Many manufacturers also use RFID to automate asset tracking, so they can track and locate required production equipment and tooling quickly, across an entire facility or even multiple buildings. They can do it without manual searches, and they can make sure the right tools and equipment are ready and in the right place and the right time to ensure continued production and avoid disruptions or slowdowns.
Many companies also use RFID for work-in-process tracking, to validate correct incoming parts and inventory at key production stages, where RFID can automatically detect which parts or components have arrived at each station and trigger exception alerts to avoid potential errors and production delays.
RFID is often used in quality assurance as well, to tag, locate and track parts and finished goods for quarantine, inspection, and quality control.
Ultimately, no matter how you apply the technology, RFID offers many ways to not only boost efficiency and streamline processes, but to also give managers unprecedented business intelligence so they can make better decisions. By being able to see the location and status of mission-critical assets, inventory, and processes at their fingertips, through RFID integration with their warehouse management, ERP or other system, managers and companies can see into their operations in entirely new ways, without the frequent blind spots or delays that often plague non-RFID-enabled systems.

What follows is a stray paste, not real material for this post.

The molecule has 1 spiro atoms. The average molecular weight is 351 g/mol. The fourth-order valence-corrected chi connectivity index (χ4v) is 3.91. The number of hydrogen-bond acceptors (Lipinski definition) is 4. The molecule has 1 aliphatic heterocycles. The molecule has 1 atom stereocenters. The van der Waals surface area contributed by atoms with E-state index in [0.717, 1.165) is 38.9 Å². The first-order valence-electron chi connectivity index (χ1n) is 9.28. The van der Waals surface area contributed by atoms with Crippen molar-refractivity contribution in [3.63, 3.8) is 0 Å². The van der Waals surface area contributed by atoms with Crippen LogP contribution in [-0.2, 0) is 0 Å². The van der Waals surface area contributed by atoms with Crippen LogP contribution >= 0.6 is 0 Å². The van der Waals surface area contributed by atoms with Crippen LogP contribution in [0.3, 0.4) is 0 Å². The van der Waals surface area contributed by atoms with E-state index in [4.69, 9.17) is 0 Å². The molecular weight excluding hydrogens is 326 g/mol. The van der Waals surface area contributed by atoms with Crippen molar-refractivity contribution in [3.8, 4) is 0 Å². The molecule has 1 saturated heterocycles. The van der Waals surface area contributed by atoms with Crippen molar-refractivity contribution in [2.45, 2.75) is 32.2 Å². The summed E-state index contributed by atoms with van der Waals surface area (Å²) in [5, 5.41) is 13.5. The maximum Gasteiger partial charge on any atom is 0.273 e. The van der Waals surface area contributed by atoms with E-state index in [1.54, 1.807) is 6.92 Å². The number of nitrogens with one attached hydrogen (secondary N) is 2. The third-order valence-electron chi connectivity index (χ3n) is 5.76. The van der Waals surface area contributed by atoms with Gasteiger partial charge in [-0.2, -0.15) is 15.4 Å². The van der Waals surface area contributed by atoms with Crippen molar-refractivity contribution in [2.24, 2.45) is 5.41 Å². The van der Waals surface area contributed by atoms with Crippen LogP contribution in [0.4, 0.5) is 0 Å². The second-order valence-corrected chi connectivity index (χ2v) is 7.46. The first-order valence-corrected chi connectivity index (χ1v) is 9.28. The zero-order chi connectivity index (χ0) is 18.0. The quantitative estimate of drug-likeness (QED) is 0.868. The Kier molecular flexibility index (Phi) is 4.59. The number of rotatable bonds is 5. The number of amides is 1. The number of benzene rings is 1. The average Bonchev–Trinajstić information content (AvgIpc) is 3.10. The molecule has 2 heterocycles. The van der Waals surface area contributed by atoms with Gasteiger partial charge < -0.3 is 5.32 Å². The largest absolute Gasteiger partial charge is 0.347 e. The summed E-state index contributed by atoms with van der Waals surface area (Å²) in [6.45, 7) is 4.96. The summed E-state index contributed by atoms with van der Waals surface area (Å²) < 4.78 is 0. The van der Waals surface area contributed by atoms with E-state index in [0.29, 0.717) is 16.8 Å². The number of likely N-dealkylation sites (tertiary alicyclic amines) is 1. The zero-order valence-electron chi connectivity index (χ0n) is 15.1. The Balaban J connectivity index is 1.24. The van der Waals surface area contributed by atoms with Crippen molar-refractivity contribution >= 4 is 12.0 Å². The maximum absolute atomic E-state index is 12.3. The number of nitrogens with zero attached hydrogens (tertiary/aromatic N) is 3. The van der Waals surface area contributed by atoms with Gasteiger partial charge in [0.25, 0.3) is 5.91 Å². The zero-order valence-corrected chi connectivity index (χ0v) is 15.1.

At a time when so many companies are looking for ways to do more with less, deal with labor shortages, get more lean and efficient in their operations; RFID is a timely and potentially game-changing technology. And a crucial development is that the cost of implementing RFID has dramatically decreased in recent years.
With so many businesses now adopting and using RFID tags and solutions, the cost to produce them has decreased. For example, in 2003, the cost of RFID tags was 50 to 75 cents per tag, but it has plummeted to as little as 3 to 8 cents per tag today.
RFID has also become even more accurate and reliable thanks to improvements in the ability to tag items in more challenging environments, where a high number of metals or the presence of liquids once posed issues for the radio signals that RFID uses for tracking and locating.
Today, there is an entire world of RFID solutions available to manufacturers and warehouses, including a complete portfolio of affordable, high-quality and user-friendly technologies from Zebra. From RFID tags and inlays to handhelds and fixed readers as well as antennas, Zebra has evolved from a global leader in barcoding and mobile computing to one of the world’s best providers of RFID solutions.
Over the years, we’ve worked closely with Zebra to help many of our clients automate their manufacturing and warehousing processes with Zebra solutions, and now we’re working with Zebra in the realm of RFID as well.
If you’re curious about the possibilities of RFID for your business and you’d like to find out more about whether RFID could be the right fit to help you boost productivity and efficiency at this crucial time, feel free to reach out to our team at TPI for expert advice. We would be happy to provide a complementary introduction to RFID, answer any questions you have, and help you determine if RFID is right for you.